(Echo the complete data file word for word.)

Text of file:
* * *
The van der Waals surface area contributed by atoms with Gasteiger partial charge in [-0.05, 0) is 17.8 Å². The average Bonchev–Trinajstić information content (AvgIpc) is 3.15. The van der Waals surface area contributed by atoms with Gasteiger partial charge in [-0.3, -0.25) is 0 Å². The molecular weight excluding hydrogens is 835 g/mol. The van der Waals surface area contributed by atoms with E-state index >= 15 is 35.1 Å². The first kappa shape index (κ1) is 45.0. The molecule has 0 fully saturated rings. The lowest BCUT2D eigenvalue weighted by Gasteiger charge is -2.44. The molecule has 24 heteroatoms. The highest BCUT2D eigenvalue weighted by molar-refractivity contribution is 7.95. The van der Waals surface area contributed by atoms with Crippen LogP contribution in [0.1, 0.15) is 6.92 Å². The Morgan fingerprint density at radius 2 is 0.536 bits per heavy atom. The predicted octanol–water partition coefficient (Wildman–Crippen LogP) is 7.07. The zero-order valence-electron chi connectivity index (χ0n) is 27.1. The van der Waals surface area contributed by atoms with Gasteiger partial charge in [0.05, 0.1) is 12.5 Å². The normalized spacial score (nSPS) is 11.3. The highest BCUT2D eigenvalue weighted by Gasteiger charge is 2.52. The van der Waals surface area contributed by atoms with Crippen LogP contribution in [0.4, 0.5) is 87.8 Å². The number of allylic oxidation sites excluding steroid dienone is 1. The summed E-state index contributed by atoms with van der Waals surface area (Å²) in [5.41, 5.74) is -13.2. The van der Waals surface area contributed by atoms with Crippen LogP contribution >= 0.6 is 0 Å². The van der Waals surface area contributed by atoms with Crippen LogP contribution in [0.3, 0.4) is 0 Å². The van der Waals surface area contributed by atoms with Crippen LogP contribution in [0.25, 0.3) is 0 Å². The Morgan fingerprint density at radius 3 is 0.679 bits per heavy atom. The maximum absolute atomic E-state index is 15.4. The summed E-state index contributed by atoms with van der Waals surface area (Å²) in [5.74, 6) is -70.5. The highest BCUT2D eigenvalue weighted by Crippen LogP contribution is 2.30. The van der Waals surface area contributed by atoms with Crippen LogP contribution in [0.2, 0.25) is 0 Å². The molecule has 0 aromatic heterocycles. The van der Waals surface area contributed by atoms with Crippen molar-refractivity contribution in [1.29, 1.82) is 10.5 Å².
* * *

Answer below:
The van der Waals surface area contributed by atoms with Gasteiger partial charge in [-0.05, 0) is 17.8 Å². The average Bonchev–Trinajstić information content (AvgIpc) is 3.15. The van der Waals surface area contributed by atoms with Gasteiger partial charge in [-0.3, -0.25) is 0 Å². The molecular weight excluding hydrogens is 835 g/mol. The van der Waals surface area contributed by atoms with E-state index >= 15 is 35.1 Å². The first kappa shape index (κ1) is 45.0. The molecule has 0 fully saturated rings. The lowest BCUT2D eigenvalue weighted by Gasteiger charge is -2.44. The molecule has 24 heteroatoms. The highest BCUT2D eigenvalue weighted by molar-refractivity contribution is 7.95. The van der Waals surface area contributed by atoms with Crippen LogP contribution in [0.1, 0.15) is 6.92 Å². The Morgan fingerprint density at radius 2 is 0.536 bits per heavy atom. The predicted octanol–water partition coefficient (Wildman–Crippen LogP) is 7.07. The zero-order valence-electron chi connectivity index (χ0n) is 27.1. The van der Waals surface area contributed by atoms with Gasteiger partial charge in [0.05, 0.1) is 12.5 Å². The normalized spacial score (nSPS) is 11.3. The highest BCUT2D eigenvalue weighted by Gasteiger charge is 2.52. The van der Waals surface area contributed by atoms with Crippen LogP contribution in [0.4, 0.5) is 87.8 Å². The number of allylic oxidation sites excluding steroid dienone is 1. The summed E-state index contributed by atoms with van der Waals surface area (Å²) in [5.41, 5.74) is -13.2. The van der Waals surface area contributed by atoms with Crippen LogP contribution >= 0.6 is 0 Å². The van der Waals surface area contributed by atoms with Crippen LogP contribution in [0.3, 0.4) is 0 Å². The van der Waals surface area contributed by atoms with Crippen LogP contribution in [0.25, 0.3) is 0 Å². The Morgan fingerprint density at radius 3 is 0.679 bits per heavy atom. The maximum absolute atomic E-state index is 15.4. The summed E-state index contributed by atoms with van der Waals surface area (Å²) in [5.74, 6) is -70.5. The highest BCUT2D eigenvalue weighted by Crippen LogP contribution is 2.30. The van der Waals surface area contributed by atoms with Crippen LogP contribution in [0.2, 0.25) is 0 Å². The molecule has 0 aromatic heterocycles. The van der Waals surface area contributed by atoms with Crippen molar-refractivity contribution in [1.29, 1.82) is 10.5 Å².